Mike Bloomberg put $50 million into Tuesday's elections, and he doesn't have much to show for it. Someone, perhaps the Koch brothers, ought to treat him to a Big Gulp. The onetime mayor of New York City organized a group called Everytown for Gun Safety, meant to rival the National Rifle Association, and with a lot more money. The new group was supposed to put gun control on the front burner. Instead, the gun-control candidates got scorched on the back burner.

** FILE ** Sen. Harry Reid. (Associated Press)

EDITORIAL: Harry Reid's last hurrah

Congress will convene soon as a convention of lame ducks, and ducks usually don't do much. Five senators who were just escorted to the door will have the opportunity to cast one last vote for Harry Reid. The Republicans should know better than to allow these disgruntled few to make mischief. They'll clock out at the first opportunity.

Former President Ronald Reagan. (The Washington Times) ** FILE **

EDITORIAL: The Wall came tumbling down

When President Reagan traveled to Berlin to mark the 750th anniversary of the city, celebrated at the Brandenburg Gate in front of the Berlin Wall, the most consequential line in his memorable speech nearly didn't make it into the final draft.

Maryland Gov.-elect Larry Hogan speaks at a news conference, Wednesday, Nov. 5, 2014, in Annapolis, Md. Hogan campaigned relentlessly against tax increases and stuck to a pro-business message to win a big upset against Lt. Gov. Anthony Brown in the race for governor in heavily Democratic Maryland. (AP Photo/Patrick Semansky)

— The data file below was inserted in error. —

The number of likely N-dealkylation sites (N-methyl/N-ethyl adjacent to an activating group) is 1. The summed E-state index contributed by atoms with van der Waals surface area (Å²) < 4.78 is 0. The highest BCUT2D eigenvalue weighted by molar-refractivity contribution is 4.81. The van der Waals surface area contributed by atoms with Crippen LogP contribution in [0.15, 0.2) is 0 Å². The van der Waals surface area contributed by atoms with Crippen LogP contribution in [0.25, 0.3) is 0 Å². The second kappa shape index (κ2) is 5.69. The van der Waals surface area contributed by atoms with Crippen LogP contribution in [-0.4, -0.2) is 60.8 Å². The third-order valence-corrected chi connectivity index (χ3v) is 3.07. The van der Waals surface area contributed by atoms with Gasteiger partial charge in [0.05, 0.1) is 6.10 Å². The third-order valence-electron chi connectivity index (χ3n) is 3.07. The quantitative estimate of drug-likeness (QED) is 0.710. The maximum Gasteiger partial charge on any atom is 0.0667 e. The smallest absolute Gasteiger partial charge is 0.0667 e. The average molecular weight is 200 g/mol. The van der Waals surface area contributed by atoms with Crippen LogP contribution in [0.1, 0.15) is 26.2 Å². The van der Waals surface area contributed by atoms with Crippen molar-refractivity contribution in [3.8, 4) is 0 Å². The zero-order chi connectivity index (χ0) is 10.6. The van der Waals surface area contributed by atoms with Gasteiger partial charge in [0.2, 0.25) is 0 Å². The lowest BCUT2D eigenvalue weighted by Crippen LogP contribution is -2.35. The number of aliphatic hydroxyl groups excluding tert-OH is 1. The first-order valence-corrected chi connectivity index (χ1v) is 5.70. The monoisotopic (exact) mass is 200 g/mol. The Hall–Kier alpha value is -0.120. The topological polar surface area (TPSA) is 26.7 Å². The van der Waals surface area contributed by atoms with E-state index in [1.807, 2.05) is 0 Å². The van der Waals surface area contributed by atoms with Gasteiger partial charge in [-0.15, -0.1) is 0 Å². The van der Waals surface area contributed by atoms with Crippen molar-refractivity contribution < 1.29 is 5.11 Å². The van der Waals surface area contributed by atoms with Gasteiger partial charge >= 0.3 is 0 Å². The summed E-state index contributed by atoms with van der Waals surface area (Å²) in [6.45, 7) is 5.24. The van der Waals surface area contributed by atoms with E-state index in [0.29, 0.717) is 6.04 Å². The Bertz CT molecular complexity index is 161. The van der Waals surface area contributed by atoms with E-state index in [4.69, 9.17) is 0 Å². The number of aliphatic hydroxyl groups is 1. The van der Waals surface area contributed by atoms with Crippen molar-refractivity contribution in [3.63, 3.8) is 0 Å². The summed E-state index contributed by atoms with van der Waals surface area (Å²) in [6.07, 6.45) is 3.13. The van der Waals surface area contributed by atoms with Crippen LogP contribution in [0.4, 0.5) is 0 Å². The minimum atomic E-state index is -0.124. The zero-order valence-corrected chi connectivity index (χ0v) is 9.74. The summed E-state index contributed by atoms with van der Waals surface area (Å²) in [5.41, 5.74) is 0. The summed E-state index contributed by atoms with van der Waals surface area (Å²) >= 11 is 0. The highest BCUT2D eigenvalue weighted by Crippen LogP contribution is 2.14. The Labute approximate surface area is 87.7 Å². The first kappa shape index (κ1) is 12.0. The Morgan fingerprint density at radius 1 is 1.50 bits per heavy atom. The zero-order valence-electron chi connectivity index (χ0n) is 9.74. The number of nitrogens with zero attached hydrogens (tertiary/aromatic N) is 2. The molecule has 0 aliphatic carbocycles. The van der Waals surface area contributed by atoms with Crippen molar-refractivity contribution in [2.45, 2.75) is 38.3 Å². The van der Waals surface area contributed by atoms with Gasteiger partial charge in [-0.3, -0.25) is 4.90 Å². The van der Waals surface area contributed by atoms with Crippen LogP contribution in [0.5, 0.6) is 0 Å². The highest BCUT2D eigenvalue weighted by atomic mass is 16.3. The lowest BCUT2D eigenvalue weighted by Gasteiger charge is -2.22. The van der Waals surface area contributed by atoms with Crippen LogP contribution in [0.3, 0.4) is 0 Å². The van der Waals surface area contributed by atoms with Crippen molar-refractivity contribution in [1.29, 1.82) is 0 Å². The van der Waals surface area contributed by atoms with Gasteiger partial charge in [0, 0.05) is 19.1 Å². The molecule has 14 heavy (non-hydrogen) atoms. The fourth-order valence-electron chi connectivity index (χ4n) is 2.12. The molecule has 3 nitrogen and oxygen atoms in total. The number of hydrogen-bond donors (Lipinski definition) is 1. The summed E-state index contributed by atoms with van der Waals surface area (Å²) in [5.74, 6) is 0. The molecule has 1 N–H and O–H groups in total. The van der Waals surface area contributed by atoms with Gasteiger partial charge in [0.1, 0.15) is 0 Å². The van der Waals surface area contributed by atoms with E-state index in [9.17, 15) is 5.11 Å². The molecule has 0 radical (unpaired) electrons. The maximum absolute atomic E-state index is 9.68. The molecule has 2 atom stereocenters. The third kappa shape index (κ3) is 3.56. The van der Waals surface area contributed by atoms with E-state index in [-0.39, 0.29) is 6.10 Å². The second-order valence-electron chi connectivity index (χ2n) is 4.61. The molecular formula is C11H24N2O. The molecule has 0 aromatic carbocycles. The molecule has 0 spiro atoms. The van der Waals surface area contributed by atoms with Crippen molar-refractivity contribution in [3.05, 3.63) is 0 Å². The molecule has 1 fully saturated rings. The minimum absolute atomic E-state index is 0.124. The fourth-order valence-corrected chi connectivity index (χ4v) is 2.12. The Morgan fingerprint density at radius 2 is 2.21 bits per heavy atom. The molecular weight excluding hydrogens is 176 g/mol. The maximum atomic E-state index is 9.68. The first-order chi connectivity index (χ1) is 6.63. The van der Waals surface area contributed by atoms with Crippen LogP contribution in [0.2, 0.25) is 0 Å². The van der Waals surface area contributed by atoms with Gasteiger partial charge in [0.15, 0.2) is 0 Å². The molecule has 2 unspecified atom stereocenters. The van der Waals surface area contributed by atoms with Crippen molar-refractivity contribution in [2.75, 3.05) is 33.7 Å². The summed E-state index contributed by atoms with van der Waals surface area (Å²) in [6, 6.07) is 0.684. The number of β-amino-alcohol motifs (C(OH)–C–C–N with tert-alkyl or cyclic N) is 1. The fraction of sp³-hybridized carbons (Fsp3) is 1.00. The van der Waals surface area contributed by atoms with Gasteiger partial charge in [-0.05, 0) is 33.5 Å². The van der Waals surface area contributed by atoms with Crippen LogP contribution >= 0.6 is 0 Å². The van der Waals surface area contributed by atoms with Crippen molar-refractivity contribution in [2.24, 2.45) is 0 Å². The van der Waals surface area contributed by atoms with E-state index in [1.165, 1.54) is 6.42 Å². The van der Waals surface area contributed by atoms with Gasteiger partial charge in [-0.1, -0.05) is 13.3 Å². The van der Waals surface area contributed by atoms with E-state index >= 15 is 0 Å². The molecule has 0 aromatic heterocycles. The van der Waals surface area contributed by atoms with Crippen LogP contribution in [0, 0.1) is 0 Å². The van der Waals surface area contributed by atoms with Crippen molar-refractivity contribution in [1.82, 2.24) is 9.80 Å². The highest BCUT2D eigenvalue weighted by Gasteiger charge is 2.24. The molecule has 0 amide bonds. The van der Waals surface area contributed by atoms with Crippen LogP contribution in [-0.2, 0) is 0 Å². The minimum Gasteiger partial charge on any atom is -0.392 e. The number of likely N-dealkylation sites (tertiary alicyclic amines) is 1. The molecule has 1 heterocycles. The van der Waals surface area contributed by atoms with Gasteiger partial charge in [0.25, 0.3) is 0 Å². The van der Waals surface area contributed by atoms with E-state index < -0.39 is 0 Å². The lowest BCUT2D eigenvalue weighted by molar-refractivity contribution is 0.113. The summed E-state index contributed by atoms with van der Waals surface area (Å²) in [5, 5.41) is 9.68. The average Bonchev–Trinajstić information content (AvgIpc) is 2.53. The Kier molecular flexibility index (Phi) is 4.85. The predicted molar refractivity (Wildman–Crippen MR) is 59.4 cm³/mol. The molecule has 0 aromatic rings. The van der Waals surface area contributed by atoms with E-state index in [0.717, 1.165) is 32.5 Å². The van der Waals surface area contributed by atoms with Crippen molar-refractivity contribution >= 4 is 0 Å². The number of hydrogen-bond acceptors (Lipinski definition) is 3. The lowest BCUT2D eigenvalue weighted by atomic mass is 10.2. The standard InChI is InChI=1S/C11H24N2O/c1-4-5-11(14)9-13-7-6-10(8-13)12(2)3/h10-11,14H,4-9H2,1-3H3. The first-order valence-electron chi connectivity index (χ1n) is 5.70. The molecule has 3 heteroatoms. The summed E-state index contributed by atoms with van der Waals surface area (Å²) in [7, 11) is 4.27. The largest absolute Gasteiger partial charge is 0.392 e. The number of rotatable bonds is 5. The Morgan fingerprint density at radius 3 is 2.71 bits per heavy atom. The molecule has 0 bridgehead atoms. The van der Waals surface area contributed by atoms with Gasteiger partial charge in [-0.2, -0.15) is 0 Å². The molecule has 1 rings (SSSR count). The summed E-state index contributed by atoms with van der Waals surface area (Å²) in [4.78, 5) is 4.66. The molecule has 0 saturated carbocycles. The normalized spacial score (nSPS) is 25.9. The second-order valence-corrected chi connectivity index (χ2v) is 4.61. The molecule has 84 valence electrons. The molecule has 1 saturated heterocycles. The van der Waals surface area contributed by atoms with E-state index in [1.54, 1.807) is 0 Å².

EDITORIAL: The Republican wave

Pollsters everywhere are wiping egg from their faces, and a lot of the egg is scrambled. They predicted Republicans would have a good night, but their numbers were about as accurate as the television weatherman's 10-day forecast.

Senate Minority Leader Mitch McConnell, R-Ky., celebrates with his supporters at an election night party in Louisville, Ky.,Tuesday, Nov. 4, 2014. McConnell won a sixth term in Washington, with his eyes on the larger prize of GOP control of the Senate. The Kentucky U.S. Senate race, with McConnell, a 30-year incumbent, fighting off a spirited challenge from Democrat Alison Lundergan Grimes, has been among the most combative and closely watched contests that could determine the balance of power in Congress. (AP Photo/J. Scott Applewhite)

EDITORIAL: Now, to lead

Midterm elections are about incumbent presidents even when they aren't on the ballot. President Obama acknowledged this when he declared that "every single one" of his policies would be up for a vote Tuesday even though his name wouldn't be on anybody's ballot. On election eve, the White House hedged with the claim that since many of the closest Senate races were in states Mr. Obama didn't carry two years ago the results had to be taken with salt.

A nurse holds a dose of experimental vaccine "cAd3-EBOZ Lau" at the Lausanne University Hospital (CHUV) in Lausanne, Switzerland, Tuesday, Nov. 4, 2014. Swissmedic approved the application for a trial with an experimental Ebola vaccine at the Lausanne University Hospital (CHUV). It will be conducted on 120 volunteer participants. The trial continues the series that began in the USA, the UK and Mali. The vaccine, based on a genetically modified chimpanzee adenovirus will initially be administered to healthy volunteers who will be deployed as medical staff in the fight against the Ebola epidemic in West Africa. (AP Photo/Keystone,Jean-Christophe Bott)

EDITORIAL: Beware the Ebola snake-oil remedies

The quality of mercy is always strained, but snake oil comes raw and unfiltered, harvested from ever more lethal snakes. You might think the accounts of the suffering of those stricken with the Ebola virus would soften the hearts of snake-oil salesmen.